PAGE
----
But it seemed like something to me. I lay there thinking about all the things that could have happened and realized for the first time that Jerry's job was dangerous. Oh, I knew intellectually that it was but I'd never had the visceral feeling of fear I felt now. What would it be like to marry Jerry, have a couple of kids, and then have him die on me? I felt a clammy, cold chill grip me and went in to take a hot shower.
The next night while Jerry was working I realized I had to come to terms with my fears. I knew I loved Jerry like crazy ... and I always would. I knew from when I first started thinking about marriage that I was a one-man woman. Jerry would never have to worry about me cheating on him.
But could I deal with my fear of Jerry being hurt on the job? Maybe I was being irrational? Finally I decided I didn't have any choice—I had to push my fears away; I had to conquer them. Easier said than done, but I had to try.
I guess I did get over it but looking back years later I realized I should have talked to Jerry more about it. He loved his job so much that I knew he would be unhappy doing anything else. He loved me, I had no doubts about that, but I had to wonder whether he would choose his job or me if he had to pick. Maybe I was afraid of the answer.
We did get married about six months after that. I wanted to go home to Limon for the wedding but Jerry insisted we have it at the church we went to.
"Cindy, all of our friends are here. All the people we both work with."
Again, I should have pressed harder on this. I agreed but I did feel some resentment about it.
The honeymoon though was special. San Francisco must be the most romantic place in the world for a young couple in love and lust. Neither of us had been there before. My dad got us a suite at the Mark Hopkins on Nob Hill. It was such a lovely place and when we weren't in bed we were sightseeing, our camera recording the beautiful places we visited.
I think the highlight for both of us was an evening dinner cruise on the bay. The sun was setting and the glow in my lovely ring took on a new life, energized by the dying ball of flame slowly sinking into the ocean.
After we turned around at the mouth of the bay, we were facing that beautiful bridge; the lower part was in shadow, an inky darkness, and the twin towers stood proudly with their golden-red majesty. The bells on the buoys anchored near the rocky shoals sounded their sad, lonely warning—steadfastly ignorant of the lack of fog, soldiering on, their lonely clamor pricking some part of my heart with a cautious warning.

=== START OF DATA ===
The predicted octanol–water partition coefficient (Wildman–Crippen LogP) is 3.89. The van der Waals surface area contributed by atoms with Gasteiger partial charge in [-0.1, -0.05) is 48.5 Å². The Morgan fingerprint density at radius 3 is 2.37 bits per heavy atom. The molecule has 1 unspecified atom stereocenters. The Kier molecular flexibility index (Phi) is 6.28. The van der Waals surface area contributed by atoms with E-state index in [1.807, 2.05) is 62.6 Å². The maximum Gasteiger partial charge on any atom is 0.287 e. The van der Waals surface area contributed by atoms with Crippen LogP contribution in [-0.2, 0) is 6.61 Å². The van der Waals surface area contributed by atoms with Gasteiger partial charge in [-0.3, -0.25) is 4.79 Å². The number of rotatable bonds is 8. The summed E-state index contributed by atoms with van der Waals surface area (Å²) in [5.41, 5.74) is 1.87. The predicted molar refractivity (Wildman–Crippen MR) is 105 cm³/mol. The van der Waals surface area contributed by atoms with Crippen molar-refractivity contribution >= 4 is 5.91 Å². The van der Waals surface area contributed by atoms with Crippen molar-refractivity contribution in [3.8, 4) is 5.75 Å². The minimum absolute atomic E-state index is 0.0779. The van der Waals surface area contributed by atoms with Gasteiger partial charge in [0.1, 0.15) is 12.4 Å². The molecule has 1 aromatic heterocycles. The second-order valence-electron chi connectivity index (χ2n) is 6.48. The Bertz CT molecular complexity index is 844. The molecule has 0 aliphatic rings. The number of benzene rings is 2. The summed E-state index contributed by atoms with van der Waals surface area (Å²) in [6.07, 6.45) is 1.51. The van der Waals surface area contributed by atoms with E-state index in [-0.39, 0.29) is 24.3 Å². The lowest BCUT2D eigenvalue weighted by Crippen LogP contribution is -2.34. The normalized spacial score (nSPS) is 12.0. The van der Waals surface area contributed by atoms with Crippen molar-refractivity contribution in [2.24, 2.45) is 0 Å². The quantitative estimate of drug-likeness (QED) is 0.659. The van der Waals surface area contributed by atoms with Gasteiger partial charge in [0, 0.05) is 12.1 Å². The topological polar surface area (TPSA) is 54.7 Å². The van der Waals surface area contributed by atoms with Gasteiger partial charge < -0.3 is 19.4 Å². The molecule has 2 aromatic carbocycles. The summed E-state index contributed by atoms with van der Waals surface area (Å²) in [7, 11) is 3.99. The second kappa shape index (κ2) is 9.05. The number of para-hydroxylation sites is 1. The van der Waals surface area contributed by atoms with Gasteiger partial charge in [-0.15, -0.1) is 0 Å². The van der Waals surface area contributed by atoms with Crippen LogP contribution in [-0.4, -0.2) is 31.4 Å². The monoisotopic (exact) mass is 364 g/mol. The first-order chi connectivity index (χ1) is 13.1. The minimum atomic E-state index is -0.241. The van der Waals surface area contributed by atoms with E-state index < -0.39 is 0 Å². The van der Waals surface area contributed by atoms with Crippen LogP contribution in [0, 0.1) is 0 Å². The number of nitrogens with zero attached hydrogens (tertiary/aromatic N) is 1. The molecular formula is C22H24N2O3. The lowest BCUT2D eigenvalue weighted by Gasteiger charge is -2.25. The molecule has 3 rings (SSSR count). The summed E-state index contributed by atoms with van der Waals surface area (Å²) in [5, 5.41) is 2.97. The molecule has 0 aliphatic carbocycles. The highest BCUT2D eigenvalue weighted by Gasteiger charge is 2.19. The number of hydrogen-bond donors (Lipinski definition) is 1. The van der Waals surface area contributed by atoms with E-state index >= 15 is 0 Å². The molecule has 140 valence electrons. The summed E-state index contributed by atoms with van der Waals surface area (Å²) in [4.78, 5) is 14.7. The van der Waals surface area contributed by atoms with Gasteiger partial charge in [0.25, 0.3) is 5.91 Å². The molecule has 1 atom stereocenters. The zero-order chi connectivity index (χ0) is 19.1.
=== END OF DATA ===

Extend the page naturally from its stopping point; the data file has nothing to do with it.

I shook off the feeling and we went in to dinner. Jerry wanted a bottle of Zinfandel for dinner but I, feeling a bout of contrariness, insisted on a bottle of Chardonnay that we had tasted during a visit to Bouchaine Vineyards. We had shared a bottle during a lunch at their charming picnic area.
As we argued about it Jerry noticed the wine steward smirking at us, so he told him, "Fine. We'll have the Chard."
I wasn't happy I got the wine I wanted—it really wasn't all that important to me. For some reason I felt that I needed to keep my independence. The emotion I had was that tugging sense of loneliness that fills the heart on hearing the mournful cry of a train faintly heard in the quiet middle of the night. Later I did my best to make it up to Jerry. He did have a smile on his face when I gently woke him the next morning.
Our honeymoon turned out to be a good predictor of what our marriage was to be. There were periods of intense passion, of an almost regal happiness, interspersed by an increasing level of bickering ... a stupid stubbornness gradually drawing a line between the two of us.
About a year after we got married we moved into a large new home near where I worked in Overland Park. It was bigger than we needed but Jerry insisted we have room for a couple of kids.
It took me a couple of years to understand that what was between us—what was causing the problems—was Jerry's job. Every once in a while—not often but too regularly—there was something that could have turned out very badly for Jerry. He wasn't ever really harmed ... but it seemed he was always in harm's way.